For a while now, the stats have been showing us the rise in popularity of immersive technologies, such as Virtual and Augmented reality.
Virtual reality is basically doubling its market size every year, has more than 170 million users worldwide, 22 million in the United States alone and the number is growing rapidly every day. AR is estimated to have even more potential in the long run.
But statistics alone don’t always tell the whole story, do they?
Tell YOUR story
The world didn’t change with the arrival of immersive technologies. The basic principles of marketing are staying the same. Tell your story and tell it so your customers fall in love with your brand. But to have your customers fall in love with your product, you must first know your customers. A perfect advertisement written for the wrong target audience won’t bring results and neither will a poorly thought-out VR application.
No, marketing hasn’t changed, but Virtual Reality does open new doors for companies who are looking for a competitive edge. If you work for a forward-thinking company that wants to stand out from the crowd you just might want to check Virtual or Augmented reality solutions and what they can do for your product.
Should my company adopt VR and why?
When we think about virtual reality and transporting ourselves to a different place, we first think of real estate industry. And rightly so, virtual reality will deliver a massive change to the real estate industry, but VR is so much more than a teleportation system to another space.
According to a research conducted by YuMe, Inc. VR delivers 27% higher emotional engagement than a flat screen, which at the moment, makes it the perfect marketing tool. Virtual Reality – when used correctly – can form a strong, emotional connection between your client and your brand. And isn’t this what marketing is really about?
An excellent example of creative use of virtual reality to connect with clients comes from IKEA: The Swedish manufacturer first created a VR experience, where you could move a few things around the IKEA kitchen. Great, but there is no real connection there just yet. To take things a step further, IKEA decided to allow the user to cook an egg in the IKEA kitchen. What better way of promoting your kitchens than actually letting people cook in it?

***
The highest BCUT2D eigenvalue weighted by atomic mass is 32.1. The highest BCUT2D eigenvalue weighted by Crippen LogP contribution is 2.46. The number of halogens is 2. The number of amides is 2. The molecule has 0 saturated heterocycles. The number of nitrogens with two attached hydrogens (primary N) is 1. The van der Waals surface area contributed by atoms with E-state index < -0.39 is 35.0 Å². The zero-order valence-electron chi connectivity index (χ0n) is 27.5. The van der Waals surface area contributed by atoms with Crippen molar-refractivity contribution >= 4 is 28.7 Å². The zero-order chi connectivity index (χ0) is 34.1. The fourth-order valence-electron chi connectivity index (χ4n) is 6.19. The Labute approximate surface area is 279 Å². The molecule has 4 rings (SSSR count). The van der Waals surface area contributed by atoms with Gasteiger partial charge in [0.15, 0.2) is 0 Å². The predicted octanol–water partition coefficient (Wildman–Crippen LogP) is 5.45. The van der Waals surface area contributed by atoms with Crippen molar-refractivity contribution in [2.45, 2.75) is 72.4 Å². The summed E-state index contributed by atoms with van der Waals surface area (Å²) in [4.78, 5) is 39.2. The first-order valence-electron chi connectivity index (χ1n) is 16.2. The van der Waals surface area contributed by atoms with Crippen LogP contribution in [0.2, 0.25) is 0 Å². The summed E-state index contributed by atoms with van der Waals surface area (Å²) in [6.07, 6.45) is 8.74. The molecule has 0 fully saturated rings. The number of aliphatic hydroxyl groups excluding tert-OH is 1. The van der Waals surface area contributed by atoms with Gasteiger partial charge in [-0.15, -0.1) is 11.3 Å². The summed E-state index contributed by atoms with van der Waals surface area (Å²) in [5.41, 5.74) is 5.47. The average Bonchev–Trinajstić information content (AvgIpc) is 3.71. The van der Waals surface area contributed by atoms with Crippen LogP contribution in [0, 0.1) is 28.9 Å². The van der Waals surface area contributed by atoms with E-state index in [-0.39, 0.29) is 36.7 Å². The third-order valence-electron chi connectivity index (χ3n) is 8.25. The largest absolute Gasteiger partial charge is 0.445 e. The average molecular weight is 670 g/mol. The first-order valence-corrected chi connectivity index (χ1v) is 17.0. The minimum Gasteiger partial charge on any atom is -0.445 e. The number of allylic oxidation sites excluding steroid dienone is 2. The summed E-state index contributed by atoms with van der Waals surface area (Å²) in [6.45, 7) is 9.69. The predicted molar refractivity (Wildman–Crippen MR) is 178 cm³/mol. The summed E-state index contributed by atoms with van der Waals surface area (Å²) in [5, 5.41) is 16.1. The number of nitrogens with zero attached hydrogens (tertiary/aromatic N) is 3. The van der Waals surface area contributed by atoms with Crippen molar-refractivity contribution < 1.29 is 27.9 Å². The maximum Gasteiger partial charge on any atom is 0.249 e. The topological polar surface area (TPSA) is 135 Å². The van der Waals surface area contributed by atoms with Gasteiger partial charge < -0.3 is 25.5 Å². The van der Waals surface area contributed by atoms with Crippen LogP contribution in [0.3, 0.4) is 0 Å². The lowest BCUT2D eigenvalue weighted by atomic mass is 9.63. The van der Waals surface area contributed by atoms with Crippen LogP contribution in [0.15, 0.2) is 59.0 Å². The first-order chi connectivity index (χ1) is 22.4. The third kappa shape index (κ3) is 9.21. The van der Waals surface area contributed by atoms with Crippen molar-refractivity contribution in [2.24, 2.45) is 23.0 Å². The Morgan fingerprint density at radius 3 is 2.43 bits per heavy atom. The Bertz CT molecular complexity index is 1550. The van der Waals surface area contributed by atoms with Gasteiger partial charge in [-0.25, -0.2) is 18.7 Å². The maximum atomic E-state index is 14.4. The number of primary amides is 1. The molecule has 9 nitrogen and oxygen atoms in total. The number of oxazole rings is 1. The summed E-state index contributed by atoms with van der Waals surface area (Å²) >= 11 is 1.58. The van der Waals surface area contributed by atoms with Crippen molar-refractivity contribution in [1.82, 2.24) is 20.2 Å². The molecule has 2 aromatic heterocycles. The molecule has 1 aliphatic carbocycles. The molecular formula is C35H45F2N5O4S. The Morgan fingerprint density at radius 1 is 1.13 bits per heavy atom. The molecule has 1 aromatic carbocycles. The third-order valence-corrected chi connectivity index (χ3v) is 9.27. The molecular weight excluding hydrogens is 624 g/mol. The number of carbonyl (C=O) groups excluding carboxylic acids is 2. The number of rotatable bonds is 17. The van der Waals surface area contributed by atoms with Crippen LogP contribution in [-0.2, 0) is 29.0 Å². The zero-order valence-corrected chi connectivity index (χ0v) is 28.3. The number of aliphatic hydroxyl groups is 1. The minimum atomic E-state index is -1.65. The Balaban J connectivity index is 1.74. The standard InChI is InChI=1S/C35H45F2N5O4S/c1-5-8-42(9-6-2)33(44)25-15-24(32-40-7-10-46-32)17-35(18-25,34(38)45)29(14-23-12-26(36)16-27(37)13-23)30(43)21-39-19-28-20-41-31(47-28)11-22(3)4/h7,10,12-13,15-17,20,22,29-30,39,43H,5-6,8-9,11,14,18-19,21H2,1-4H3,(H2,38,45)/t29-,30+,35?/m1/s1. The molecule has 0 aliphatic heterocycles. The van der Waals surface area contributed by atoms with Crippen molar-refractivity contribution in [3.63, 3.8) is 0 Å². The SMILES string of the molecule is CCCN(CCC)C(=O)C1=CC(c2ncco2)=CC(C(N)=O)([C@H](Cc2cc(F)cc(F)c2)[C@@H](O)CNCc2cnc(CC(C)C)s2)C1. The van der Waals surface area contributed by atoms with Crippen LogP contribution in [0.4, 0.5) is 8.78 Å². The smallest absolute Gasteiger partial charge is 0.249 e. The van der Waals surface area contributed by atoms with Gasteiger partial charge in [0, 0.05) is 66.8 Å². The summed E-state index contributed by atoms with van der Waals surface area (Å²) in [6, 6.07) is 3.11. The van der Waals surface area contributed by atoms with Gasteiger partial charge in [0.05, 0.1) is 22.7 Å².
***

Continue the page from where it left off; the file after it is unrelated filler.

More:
IKEA is not alone
A quick Google search gives us several incredibly successful marketing campaigns that used virtual reality as its medium.
McDonald’s’ Follow Our Footsteps campaign includes a VR experience that lets the users track the origin of their products and it was a huge hit in the UK with a lot of media coverage. They are also trying to inspire young people into thinking about the opportunities in farming, so they are trying to do something good for the people as well.
The North Face launched a VR experience in 2015 and offered their adventure-seeking audience a virtual climb inside their stores. The users were transported to Nepal during winter. The clothes kept them safe, obviously, but North Face gained a lot of recognition for their creative branding experience.
These cases all show how knowing your target audience in combination with a creative VR experience equals in a massive boost to brand recognition and an incredible connection between your company’s product and those who are paying your wages – your costumers.
Virtual Reality perhaps won’t change the world, but it can change the way your customers feel about your brand. So why not use it to tell your story?
Keywords: #VR #VRMarketing #VirtualReality #DigitalMarketing #DigitalTransformation #Digital